“The whole issue now seems to be, ‘Where does this come from? How do you know?'” he said.
“We need to make sure that mainstream news organizations are providing reliable information and telling the public how they discovered this. Was it through their own reporting? Did they find it through a trusted source that they found reliable?”
What common mistakes do social media users make?
Holan said many users fall victim to the common practice of being “too quick to share,” especially when it comes to photos or videos of violence.
“Any image that elicits a strong emotional reaction, you should be cautious about,” she said, especially if the source isn’t clear.
Dvorkin said there’s an obligation on every individual to make sure that what they’re seeing is verifiable before helping it gain traction. But he said that often doesn’t happen.
“There’s so much stuff that comes through our smartphones and through our desktops and laptops that we don’t even have the time to do a proper triage, especially if we are not in the media business.”
But Dvorkin said a healthy dose of skepticism can help to avoid these pitfalls.
“As citizens, we need to take a step back and say, ‘Well, where does this come from?'” he said. “And it obliges media organizations to say, ‘We’re not going to share this until we know more about it.”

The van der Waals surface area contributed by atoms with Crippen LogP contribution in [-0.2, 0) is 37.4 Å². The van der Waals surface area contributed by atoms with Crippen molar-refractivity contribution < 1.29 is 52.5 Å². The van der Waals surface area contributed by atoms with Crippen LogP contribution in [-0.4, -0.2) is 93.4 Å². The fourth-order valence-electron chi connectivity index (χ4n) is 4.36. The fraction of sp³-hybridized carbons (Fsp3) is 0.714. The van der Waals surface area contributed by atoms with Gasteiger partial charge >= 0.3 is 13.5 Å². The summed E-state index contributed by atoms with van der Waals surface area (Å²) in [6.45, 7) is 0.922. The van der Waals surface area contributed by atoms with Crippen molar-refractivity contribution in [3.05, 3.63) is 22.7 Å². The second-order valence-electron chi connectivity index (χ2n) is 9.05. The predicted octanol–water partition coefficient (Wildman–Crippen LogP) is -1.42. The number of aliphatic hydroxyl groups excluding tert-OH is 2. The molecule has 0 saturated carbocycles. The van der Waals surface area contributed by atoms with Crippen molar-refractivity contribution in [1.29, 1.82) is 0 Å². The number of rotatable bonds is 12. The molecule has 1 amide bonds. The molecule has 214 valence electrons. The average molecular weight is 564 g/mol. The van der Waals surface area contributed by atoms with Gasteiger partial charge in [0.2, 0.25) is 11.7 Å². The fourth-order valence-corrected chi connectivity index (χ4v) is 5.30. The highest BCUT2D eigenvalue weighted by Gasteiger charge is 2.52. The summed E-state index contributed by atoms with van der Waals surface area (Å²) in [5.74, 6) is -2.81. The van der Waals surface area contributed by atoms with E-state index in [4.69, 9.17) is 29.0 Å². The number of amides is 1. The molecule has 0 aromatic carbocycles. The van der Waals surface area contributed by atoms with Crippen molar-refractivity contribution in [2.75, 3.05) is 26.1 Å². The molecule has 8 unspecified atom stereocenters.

Has the problem gotten worse?
Dvorkin said he believes misinformation on social media has never been more rampant.
“It’s gotten worse because the internet has become so much more widespread,” he said.
“There is so much information out there. Some of it’s true and some of it’s not true. People are being pushed into kind of emotional responses because the story is indeed very emotional, but sometimes the effect of that is to demonize the other.”
But Holan said she remembers a time when the problem was even harder to deter, pointing to the infancy of social media when “we were still having to develop tactics for dealing with (misinformation) for the first time.”
“Among the platforms, there’s more awareness about it and some of them have taken steps to address misinformation,” she said.
“I think the general public has a better awareness that some of the things they might see on social media or on the internet might not be true. So I do think that we have a few more defences against misinformation.”
What else can people do to ensure they’re sharing verified information?
Another advantage that readers have compared with the early days of social media is that there are tools anyone — whether a journalist or ordinary citizen — can use.
Like many websites that specialize in reverse image searches, Google now allows users to check when a photo first surfaced on the internet.
“These are some of the tools that professional fact-checkers themselves use,” said Holan.
While it may seem to the average user like that’s somebody else’s responsibility, Holan said we all need to be careful.
“We don’t talk a lot about what it means to be an informed citizen, or what that standard should look like,” she said.
“How informed do I want to be? How much effort am I willing to put into being an informed person? I think those are personal and ethical questions that everyone needs to answer for themselves.”
— With files from The Associated Press
This report by The Canadian Press was first published Oct. 19, 2023.
Sammy Hudes, The Canadian Press